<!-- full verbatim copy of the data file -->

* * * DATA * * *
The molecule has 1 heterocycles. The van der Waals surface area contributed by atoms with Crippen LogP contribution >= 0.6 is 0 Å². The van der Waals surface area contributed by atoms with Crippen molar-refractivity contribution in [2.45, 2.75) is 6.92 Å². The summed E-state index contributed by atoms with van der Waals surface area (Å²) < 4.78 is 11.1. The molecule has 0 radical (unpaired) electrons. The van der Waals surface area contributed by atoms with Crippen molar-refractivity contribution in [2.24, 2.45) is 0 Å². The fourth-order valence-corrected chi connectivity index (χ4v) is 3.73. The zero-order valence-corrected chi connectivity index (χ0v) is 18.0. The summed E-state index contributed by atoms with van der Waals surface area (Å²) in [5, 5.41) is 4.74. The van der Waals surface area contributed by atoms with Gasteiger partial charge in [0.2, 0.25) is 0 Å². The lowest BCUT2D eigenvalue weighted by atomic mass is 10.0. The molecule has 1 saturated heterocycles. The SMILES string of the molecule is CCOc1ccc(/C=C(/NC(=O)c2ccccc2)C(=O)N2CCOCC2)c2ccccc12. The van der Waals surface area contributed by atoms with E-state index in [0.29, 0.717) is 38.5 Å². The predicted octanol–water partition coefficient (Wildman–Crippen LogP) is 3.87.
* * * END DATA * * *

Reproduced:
The molecule has 1 heterocycles. The van der Waals surface area contributed by atoms with Crippen LogP contribution >= 0.6 is 0 Å². The van der Waals surface area contributed by atoms with Crippen molar-refractivity contribution in [2.45, 2.75) is 6.92 Å². The summed E-state index contributed by atoms with van der Waals surface area (Å²) < 4.78 is 11.1. The molecule has 0 radical (unpaired) electrons. The van der Waals surface area contributed by atoms with Crippen molar-refractivity contribution in [2.24, 2.45) is 0 Å². The fourth-order valence-corrected chi connectivity index (χ4v) is 3.73. The zero-order valence-corrected chi connectivity index (χ0v) is 18.0. The summed E-state index contributed by atoms with van der Waals surface area (Å²) in [5, 5.41) is 4.74. The van der Waals surface area contributed by atoms with Gasteiger partial charge in [0.2, 0.25) is 0 Å². The lowest BCUT2D eigenvalue weighted by atomic mass is 10.0. The molecule has 1 saturated heterocycles. The SMILES string of the molecule is CCOc1ccc(/C=C(/NC(=O)c2ccccc2)C(=O)N2CCOCC2)c2ccccc12. The van der Waals surface area contributed by atoms with E-state index in [0.29, 0.717) is 38.5 Å². The predicted octanol–water partition coefficient (Wildman–Crippen LogP) is 3.87.